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AGLO 1975 No. 22 - March 05, 1975
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Slade Gorton | 1969-1980 | Attorney General of Washington

SCHOOLS ‑- DISTRICTS ‑- PRIVATE AND PUBLIC ‑- STUDENTS ‑-STATE AID

The proposed constitutional amendment in Engrossed House Joint Resolution No. 19, relating to state aid to students attending public and private schools, does not contain any authorization which would be in violation of Amendment 1 to the United States Constitution.

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                                                                   March 5, 1975

Honorable King Lysen
State Representative, 31st District
Legislative Building
Olympia, Washington 98504                                                                                                               Cite as:  AGLO 1975 No. 22

Dear Sir:

            By recent letter you have directed our attention to Engrossed House Joint Resolution No. 19, a proposal to add a new section to the Washington constitution reading as follows:

            "Section 1.  To the extent permitted by the Constitution of the United States, and notwithstanding any other provision of the Constitution of the state of Washington to the contrary, the legislature may provide assistance for students of public and private schools, and for students of public and private institutions for post secondary or higher education, for the purpose of advancing their education, regardless of the creed or religious affiliation of the students, or the creed or religious affiliation, influence, or nature of the educational entity which they attend."

            With respect to this proposal you have made the following inquiry:

            ". . .  I would like to know specifically if there is anything in EHJR 19 which in any way can be construed to be in violation of the United States Constitution, the first amendment."

            We answer this question in the negative for the reasons set forth below.

             [[Orig. Op. Page 2]]                       ANALYSIS

            Amendment 1 to the United States Constitution, to which you have referred, provides that:

            "Congress shall make no law respecting an establishment of religion, or prohibiting the free exercise thereof; or abridging the freedom of speech, or of the press; or the right of the people peaceably to assemble, and to petition the government for a redress of grievances."

            Although expressed only in terms of a restraint against acts by the Congress, this provision, under numerous decisions of the United States Supreme Court, has been held to be also applicable to state action by virtue of the due process clause of Amendment 14 to the United States Constitution.  See, e.g.,Whitney v. California, 274 U.S. 357 (1927).  As evidenced by such cases as Visser v. Nooksack Valley Sch. Dist. No. 506, et al., 33 Wn.2d 699, 207 P.2d 198 (1949), however, this federal constitutional provision is not as restrictive with respect to such state action touching upon aid to sectarian private schools or the like as are certain sections of our own state constitution; namely, Article I, § 11 (Amendment 34) and Article IX, § 4.  Accord,Weiss v. Bruno, 82 Wn.2d 199, 509 P.2d 973 (1973), and cases cited therein.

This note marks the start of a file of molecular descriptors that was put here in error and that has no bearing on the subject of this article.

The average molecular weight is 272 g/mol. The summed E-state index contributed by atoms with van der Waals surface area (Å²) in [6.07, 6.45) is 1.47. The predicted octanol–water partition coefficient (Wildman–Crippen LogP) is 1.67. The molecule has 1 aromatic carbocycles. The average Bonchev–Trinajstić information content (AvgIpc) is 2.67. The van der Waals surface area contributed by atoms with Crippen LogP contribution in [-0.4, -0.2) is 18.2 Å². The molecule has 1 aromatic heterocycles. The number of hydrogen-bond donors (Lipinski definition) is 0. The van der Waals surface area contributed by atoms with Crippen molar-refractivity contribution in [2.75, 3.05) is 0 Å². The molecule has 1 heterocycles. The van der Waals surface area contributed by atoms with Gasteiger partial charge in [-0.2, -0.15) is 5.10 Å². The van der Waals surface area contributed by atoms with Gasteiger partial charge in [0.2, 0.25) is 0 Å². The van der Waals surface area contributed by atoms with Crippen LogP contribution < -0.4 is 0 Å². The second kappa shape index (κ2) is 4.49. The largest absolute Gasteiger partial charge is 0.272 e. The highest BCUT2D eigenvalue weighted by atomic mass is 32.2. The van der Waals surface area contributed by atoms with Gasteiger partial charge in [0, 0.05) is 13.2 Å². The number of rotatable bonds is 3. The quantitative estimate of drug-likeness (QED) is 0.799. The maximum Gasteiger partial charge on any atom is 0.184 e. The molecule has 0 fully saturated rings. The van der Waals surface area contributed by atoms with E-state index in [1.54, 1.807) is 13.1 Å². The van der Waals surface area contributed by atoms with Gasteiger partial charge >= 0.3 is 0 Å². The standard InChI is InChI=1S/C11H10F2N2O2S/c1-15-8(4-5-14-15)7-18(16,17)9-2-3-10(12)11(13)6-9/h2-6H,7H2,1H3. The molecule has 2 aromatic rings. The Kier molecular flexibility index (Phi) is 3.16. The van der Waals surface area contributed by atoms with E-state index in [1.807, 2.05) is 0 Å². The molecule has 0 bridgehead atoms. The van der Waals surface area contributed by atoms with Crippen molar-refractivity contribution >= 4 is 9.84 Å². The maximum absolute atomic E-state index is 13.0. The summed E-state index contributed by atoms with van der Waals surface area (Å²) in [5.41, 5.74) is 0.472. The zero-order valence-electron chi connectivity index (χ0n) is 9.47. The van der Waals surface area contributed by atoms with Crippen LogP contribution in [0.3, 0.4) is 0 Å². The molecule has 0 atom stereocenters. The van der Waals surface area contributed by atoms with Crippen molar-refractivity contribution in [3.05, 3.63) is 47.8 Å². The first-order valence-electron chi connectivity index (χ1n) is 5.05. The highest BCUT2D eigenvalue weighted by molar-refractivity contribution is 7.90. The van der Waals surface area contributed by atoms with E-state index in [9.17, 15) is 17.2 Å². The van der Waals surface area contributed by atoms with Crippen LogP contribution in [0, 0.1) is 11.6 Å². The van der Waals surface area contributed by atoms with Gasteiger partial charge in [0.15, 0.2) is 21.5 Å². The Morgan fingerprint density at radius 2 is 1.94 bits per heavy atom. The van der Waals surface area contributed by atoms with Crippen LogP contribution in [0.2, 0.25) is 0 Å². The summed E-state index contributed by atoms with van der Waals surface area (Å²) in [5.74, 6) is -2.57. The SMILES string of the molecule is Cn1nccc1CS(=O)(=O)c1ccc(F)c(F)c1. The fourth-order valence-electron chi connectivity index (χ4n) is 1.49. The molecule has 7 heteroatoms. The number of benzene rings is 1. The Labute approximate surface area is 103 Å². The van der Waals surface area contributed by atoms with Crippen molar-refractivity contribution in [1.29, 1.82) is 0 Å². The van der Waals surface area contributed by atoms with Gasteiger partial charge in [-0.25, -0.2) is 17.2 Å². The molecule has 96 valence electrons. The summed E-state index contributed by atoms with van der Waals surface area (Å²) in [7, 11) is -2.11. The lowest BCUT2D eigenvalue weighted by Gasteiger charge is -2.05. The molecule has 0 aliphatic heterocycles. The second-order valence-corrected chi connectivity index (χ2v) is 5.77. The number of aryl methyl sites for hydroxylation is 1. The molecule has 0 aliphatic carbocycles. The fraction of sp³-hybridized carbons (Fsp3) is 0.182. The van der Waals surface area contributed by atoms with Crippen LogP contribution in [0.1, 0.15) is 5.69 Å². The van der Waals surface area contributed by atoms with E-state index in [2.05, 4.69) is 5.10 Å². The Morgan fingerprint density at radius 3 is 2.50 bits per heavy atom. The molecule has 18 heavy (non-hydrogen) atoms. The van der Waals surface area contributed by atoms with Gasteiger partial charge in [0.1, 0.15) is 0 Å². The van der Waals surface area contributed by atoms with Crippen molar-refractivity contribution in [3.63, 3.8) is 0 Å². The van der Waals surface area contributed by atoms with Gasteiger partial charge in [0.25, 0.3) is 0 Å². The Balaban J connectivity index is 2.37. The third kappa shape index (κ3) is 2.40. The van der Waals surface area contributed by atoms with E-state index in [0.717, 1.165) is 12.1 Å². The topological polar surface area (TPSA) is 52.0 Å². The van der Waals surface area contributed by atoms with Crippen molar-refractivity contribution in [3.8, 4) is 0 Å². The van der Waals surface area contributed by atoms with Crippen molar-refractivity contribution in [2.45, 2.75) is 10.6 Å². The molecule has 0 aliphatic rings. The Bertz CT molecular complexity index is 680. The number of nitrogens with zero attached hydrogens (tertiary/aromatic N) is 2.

The apparent thrust of EHJR No. 19, supra, is to modify our state constitution to the extent of allowing state financial assistance to students attending both public and private schools in this state, ". . . regardless of the creed or religious affiliation of the students, or the creed or religious affiliation, influence, or nature of the educational entity which they attend" but only to the extent that such action is permitted by the federal constitution ‑ and particulary, Amendment 1,supra ‑ as that constitutional provision has been interpreted.  See, e.g.,Lemon v. Kurtzman, 403 U.S. 602 (1971);Walz v. Tax Commission, 397 U.S. 664 (1970); and Board of Education v. Allen, 392 U.S. 236 (1968).  This, of course, is all that could be done by an amendment to the state constitution in any event ‑ even if the state amendment did not expressly so provide.  But in this case, in order to make the point abundantly clear to all who might have occasion to read it, the framers of EHJR No. 19 have expressly stated that intent.  See, the opening phrase of EHJR No. 19,supra, which contains the qualifying words "To the extent permitted by the Constitution of the United States, . . ."  Therefore, we fail to see how, in the words of your  [[Orig. Op. Page 3]] inquiry, anything in this proposed state constitutional amendment ". . . in any way can be construed to be in violation of the United States Constitution, the first amendment."

            It is hoped that the foregoing will be of some assistance to you.

Very truly yours,

SLADE GORTON
Attorney General

PHILIP H. AUSTIN
Deputy Attorney General

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